How To Talk To Your Boss About Work Burnout If You Are Feeling Stressed Out On The Job
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You probably already know the symptoms of work burnout. You are overwhelmed, stressed, and you feel like you can't bring yourself to care about anything anymore. Focusing on even the smallest task may seem impossible. Even though these feelings may sound familiar, even common-place, it's actually really important that you do something about them. "The longer you let these symptoms continue without heeding their call and making changes to your schedule/life, the greater your chances of burnout, and eventually, possibly, depression or other mental illness," clinical psychologist, speaker, and founder of AZ Postpartum Wellness Coalition Christina G. Hibbert, Psy.D., tells Bustle. "This is why it’s so important to pay attention to these signs and symptoms, to take them seriously, and to seek help in overcoming them as needed."
If you are feeling burnout at work, it is time to talk to your boss. I know that can sound like an impossible task. You don't want to come across as a bad employee, you worry about keeping your job, and there's a chance that your boss is even part of the problem. But you need to address the issue to find a solution and give yourself some respite. So here is how to start that conversation, because you are definitely not alone.
It's scary how many people experience work burnout; a survey from the Families and Work Institute found that over half of people felt overworked or overwhelmed, and 70 percent dreamed of a different job. It's not OK, but it should make you feel more secure in talking to your boss. This is something that happens in the workplace — and your boss should know how to handle it.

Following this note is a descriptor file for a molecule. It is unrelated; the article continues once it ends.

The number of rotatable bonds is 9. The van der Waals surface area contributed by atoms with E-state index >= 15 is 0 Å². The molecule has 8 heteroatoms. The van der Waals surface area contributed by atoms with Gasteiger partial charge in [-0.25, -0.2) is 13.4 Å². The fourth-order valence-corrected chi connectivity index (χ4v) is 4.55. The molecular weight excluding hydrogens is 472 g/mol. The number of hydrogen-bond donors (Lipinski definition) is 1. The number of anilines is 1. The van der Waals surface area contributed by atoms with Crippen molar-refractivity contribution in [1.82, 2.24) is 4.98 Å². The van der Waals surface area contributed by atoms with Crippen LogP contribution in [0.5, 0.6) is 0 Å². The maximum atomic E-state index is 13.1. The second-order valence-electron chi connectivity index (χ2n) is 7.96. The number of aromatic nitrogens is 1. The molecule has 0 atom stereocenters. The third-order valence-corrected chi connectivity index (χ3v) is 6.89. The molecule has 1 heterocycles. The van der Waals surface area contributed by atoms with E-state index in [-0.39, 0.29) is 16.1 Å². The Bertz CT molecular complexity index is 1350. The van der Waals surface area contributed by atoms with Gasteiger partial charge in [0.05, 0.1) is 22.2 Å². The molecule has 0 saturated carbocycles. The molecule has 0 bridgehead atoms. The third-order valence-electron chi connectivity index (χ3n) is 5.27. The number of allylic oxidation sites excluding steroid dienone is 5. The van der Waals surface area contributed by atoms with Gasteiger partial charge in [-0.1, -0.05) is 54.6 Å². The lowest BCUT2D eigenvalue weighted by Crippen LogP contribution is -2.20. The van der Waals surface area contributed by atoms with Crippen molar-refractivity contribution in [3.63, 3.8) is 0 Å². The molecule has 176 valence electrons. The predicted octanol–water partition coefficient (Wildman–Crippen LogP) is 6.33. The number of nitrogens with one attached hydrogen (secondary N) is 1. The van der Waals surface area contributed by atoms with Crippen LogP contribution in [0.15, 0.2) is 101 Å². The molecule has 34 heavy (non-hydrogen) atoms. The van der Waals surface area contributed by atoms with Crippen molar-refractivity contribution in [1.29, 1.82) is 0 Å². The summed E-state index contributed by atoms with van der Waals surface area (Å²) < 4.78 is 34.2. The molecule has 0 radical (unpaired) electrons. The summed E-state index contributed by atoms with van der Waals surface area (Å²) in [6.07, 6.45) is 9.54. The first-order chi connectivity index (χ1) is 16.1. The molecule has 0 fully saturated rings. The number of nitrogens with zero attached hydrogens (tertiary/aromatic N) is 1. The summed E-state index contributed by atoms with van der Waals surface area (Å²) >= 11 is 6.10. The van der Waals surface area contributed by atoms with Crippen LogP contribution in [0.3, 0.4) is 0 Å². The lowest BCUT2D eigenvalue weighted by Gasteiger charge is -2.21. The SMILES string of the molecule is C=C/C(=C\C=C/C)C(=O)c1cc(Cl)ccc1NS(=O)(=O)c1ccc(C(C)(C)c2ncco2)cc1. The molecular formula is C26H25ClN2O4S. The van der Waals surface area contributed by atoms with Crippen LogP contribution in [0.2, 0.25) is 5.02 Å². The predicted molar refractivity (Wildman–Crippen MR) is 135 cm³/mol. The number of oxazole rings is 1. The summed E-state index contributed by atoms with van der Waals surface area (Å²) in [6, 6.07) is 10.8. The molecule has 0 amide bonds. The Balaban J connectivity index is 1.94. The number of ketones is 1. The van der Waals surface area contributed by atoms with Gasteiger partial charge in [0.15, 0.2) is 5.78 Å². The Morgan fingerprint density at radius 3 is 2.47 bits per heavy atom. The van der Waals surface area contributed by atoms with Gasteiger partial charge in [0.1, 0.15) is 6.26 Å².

When you're put on the spot, you may feel tempted to downplay the severity of how you're feeling — especially if your boss is being unresponsive. But try to be honest about what you've been feeling. Make sure to show examples of how you've been a strong, dedicated employee and present a solid case for why being overloaded is bad for you and bad for the company as a whole. Be honest and specific about what you need to remedy the situation. If it seems reasonable, it will be harder for your boss to refuse.
Sometimes, the problem is bigger than workload. Sometimes it's a toxic work environment that causes you to burn out. "A toxic work environment is any that makes you feel uncomfortable, unappreciated, or undervalued," certified professional coach Lori Scherwin tells Bustle. "This can range from all out bullying, screaming and [being] talked down to, to more subtle forms of poor communication, setting people up for failure, mismanagement and an air of hostility. It can come from your boss, your peers, your juniors and even your clients. No one should ever have to work in an environment that causes your stomach to go in quivers but the unfortunate reality is it's more normal than we'd prefer. Often professionals 'accept it' as is, which can do more harm for you in the long-run, both professionally and also personally." If this is the problem, your boss really needs to know about it. And chances are, other employees are probably affected too.
It can be really intimidating to confront your boss about work burnout — especially if your boss is causing some of it. Stick to your guns and be honest about what's going on, because you don't deserve to live like this.